Friday 24 January 2020

Flightradar24 Fan? Here are five top tracking apps for your travels

Tracks & Trails's view of Ireland and the UK at 10.53am on August 23, 2017. Screengrab:'s view of Ireland and the UK at 10.53am on August 23, 2017. Screengrab:
Source: App in the Air
Pól Ó Conghaile

Pól Ó Conghaile

Yes, they're geeky. No, they're not stalker-ish (well, mostly). Tracking apps have taken off, giving travellers a host of new toys for their trips.

Think of the feeling as you watch your Uber approach, review a stroll on MapMyWalk, or track your flight status on a live map.

FlightRadar24 is my own guilty pleasure, but the feeling is the same where ever tracking apps hit the sweet spot. The combination of irresistible eye candy, technological wizardry and the excitement of real time updates hooks not just aviation geeks, but regular punters who love the sense of journeys unfolding before their eyes.

Here are five of the best for your digital travel toolkit.

1. Flightradar24


Two million users worldwide swear by this brilliant tracker for aircraft. The little yellow planes budging around the planet are enthralling (not to mention educational), and you can click into each to discover flight numbers, aircraft types, destinations and more. Track your own flight's status, watch aircraft deliveries from Boeing or Airbus, see where unusual planes are flying, spot no-fly zones or simply watch your friend or family member's flight in progress. Where does the time go?

Details: Free (with in-app purchases); upgrades from €1.49 a month. Android & iOS.

More: Flightradar24 has conquered the skies – but how does it work?

2. Ship Finder


Think of it as FlightRadar24 for ships. Ship Finder works by picking up AIS ship feeds used by passenger vessels, ships over 300 tonnes and also ("increasingly," it says) small vessels like yachts. Users can watch live moving ships on maps - an endlessly fascinating sight - with the ability to search for individual ships, or tap individual vessels to see their name, photos, speed and dimensions. The Lite version is very, erm, 'lite' on functionality, with constant prompts to upgrade, so shipping geeks should go ahead and spend the €5.49. You can also check out life AIS map tracking on or, incidentally.

Details: €5.49 (or trial the free 'lite') version. Android & iOS.

More: 20 essential travel apps

3. App in the Air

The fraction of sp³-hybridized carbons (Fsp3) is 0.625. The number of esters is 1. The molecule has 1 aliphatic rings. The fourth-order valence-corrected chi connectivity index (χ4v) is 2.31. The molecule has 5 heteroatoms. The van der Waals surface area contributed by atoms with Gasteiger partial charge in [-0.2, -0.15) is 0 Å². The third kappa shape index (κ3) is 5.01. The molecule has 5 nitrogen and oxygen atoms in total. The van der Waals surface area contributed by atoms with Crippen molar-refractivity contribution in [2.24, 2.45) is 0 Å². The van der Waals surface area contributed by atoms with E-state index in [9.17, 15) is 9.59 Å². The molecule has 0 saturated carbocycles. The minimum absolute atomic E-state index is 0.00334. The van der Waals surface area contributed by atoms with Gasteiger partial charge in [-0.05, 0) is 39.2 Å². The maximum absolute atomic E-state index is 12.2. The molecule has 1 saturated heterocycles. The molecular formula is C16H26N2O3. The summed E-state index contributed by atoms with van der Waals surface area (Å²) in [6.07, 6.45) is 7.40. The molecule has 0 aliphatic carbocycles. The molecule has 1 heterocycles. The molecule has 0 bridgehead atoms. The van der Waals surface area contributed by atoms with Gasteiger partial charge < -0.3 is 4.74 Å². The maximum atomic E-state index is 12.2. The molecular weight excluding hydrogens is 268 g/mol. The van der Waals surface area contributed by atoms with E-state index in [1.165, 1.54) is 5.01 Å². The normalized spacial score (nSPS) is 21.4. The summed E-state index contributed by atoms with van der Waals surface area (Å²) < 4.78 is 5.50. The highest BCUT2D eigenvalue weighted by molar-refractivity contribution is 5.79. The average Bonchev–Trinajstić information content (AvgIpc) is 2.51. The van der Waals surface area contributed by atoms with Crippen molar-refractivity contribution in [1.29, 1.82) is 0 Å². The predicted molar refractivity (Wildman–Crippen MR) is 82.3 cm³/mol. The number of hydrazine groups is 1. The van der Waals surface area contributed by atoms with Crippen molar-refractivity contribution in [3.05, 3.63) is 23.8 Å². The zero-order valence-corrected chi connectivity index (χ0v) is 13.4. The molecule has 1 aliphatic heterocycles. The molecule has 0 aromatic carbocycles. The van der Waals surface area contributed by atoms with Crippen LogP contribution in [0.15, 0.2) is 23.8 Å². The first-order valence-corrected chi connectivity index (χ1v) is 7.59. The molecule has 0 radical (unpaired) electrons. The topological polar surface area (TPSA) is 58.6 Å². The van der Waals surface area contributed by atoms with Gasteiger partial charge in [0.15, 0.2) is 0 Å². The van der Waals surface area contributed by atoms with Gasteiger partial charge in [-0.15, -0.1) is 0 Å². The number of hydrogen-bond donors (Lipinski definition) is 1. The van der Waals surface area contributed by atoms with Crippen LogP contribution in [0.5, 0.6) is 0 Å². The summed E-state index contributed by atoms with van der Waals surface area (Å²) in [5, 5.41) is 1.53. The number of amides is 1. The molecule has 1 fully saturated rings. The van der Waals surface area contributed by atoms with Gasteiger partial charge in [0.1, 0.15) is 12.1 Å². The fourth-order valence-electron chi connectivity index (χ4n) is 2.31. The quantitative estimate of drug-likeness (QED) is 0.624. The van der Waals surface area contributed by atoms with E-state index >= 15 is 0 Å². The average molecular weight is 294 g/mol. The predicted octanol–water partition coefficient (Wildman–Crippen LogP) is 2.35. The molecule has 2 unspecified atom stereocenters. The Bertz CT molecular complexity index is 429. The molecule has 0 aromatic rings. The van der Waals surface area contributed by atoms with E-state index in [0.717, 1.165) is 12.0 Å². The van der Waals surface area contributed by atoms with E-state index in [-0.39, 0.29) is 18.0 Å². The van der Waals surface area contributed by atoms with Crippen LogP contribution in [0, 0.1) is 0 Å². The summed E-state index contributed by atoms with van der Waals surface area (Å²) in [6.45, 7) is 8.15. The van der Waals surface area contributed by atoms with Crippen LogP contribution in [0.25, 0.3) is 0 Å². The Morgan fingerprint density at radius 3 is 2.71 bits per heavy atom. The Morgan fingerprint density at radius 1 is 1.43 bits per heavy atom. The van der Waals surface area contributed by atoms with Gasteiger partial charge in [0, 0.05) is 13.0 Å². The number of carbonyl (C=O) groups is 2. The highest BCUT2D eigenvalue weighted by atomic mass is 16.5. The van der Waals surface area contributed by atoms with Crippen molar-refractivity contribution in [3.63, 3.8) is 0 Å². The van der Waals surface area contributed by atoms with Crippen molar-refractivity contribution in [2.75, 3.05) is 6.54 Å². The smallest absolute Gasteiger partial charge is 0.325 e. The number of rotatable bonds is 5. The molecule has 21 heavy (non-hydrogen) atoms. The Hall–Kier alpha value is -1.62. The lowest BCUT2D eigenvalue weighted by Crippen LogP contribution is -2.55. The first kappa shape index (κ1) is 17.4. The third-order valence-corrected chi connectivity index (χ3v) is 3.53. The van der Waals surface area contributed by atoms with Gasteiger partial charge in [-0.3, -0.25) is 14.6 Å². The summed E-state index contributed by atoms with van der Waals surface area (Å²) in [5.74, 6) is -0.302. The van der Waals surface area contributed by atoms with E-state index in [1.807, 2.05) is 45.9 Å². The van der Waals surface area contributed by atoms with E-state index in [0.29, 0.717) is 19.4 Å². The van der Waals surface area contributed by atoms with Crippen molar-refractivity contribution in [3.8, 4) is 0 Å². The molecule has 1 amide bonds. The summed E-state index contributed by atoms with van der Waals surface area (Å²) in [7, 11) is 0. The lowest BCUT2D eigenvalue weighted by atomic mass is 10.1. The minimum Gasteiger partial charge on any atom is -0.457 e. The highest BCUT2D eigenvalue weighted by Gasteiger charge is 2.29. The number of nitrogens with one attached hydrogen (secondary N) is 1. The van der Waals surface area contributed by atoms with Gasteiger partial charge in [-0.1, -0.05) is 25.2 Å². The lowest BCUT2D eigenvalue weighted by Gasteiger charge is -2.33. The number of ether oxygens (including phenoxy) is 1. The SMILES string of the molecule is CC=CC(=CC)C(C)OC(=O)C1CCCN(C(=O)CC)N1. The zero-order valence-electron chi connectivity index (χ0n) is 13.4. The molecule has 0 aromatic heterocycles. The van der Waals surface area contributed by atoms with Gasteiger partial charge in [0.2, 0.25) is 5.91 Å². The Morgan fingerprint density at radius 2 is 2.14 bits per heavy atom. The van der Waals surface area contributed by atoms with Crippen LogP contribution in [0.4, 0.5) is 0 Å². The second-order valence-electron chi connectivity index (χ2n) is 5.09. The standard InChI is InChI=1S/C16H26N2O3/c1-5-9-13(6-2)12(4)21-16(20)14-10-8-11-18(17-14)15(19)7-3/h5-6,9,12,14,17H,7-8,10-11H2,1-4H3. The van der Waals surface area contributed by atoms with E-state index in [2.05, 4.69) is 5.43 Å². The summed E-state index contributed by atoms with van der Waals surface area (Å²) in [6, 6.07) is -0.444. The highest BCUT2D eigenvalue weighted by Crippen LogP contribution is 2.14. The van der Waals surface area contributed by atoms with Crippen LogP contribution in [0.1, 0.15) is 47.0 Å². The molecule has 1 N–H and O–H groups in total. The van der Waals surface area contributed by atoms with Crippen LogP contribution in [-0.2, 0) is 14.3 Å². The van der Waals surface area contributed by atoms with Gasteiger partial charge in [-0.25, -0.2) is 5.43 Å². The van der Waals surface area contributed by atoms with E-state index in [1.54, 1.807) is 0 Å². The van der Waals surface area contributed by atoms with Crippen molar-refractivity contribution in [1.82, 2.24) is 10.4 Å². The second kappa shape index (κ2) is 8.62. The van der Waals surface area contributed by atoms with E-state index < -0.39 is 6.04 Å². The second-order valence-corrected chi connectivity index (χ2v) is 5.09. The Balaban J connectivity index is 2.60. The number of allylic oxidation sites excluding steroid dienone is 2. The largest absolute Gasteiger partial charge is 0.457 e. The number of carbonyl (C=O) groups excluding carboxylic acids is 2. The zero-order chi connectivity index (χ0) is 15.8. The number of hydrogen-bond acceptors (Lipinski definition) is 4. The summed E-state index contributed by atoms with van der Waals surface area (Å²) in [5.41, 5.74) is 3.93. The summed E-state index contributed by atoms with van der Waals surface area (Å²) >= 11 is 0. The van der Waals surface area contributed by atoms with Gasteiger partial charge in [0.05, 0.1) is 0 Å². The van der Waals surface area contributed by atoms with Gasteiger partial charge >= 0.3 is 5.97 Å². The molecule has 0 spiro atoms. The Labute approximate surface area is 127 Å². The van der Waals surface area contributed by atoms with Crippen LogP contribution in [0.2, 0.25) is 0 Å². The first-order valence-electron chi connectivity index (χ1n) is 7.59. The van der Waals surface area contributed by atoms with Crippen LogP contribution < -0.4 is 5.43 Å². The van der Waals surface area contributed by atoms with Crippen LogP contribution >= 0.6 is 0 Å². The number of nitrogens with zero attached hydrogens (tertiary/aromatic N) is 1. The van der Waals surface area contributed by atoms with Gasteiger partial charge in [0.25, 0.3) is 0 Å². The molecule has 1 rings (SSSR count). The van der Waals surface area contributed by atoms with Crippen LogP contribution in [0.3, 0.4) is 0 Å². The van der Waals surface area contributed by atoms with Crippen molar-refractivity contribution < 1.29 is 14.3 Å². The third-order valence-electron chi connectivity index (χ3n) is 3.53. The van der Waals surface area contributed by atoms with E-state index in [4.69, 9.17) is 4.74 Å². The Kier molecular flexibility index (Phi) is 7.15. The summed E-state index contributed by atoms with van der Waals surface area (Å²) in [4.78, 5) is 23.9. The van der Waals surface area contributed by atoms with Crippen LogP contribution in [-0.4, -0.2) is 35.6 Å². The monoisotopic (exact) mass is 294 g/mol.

Source: App in the Air

While FlightRadar24 is the gold standard for pure flight tracking, it's not really designed for planning and keeping tabs on personal itineraries. App in the Air is worth downloading to trial for its easy interface and tie-ins with Apple Watch, particularly (don't worry, there's an Android version too). Edit the widgets to exclude the annoying (e.g. an option to purchase flight delay insurance) and keep the useful (e.g. airport info, including security and passport control times), and off you go.

Once you're all signed and synced up, enter your flight details (manually, or by giving permission for the app to draw from your calendar and email) and proceed to track check-in, boarding and landing times. A map card shows the progress of your flight, and you can share details on social too. A premium version has added features like real-time text alerts, family subscription and auto check-in.

Details: Free (offers in-app purchases and ads). iOS & Android.

More: The holiday hacks to get you through the summer

4. Waze

Screengrab: Waze

Road trip? Driving in a foreign city? Waze is where "people power meets the open road," it claims, plugging crowd-sourced traffic alerts (both active and passive) into live maps. The results are available worldwide, enabling you to avoid congestion, accidents, roadworks and "police traps" (not that we'd endorse that kind of thing) by providing automatic re-routings. That's useful in unfamiliar cities, but also here at home - zoom in on your location and play around with it (above), and you'll see what I mean.

Downsides? There are a lot of cartoonish pins and icons of fellow 'Wazers' to get used to, and there's no option for walking or public transport. However, you don't need to set up an account to get started, parking suggestions are smart, and you can sync with your calender - the app will send notifications when it's time to set off for appointments. It's owned by Google, so the maps are pretty reliable too.

Details: Free, Android & iOS.

5. MapMyWalk


You've tracked planes, ships and trains. Now track yourself! While designed for exercise, MapMyWalk (and other variations like MapMyRun) can be used for travel too, marking your progress with those addictive red lines, logging distances and enabling you to share with friends (you can now upload photos, creating a sort of narrative around your journey too). Travellers can use the app to find popular walks in cities they visit, but also to review their moseying after the fact... grabbing the co-ordinates for that cute little café you forgot the name of, for example. Feel free to ignore the calorie counts and food logs, though.

Details: Free. Android & iOS.

More: Six simple travel hacks that could save you hundreds on flights 

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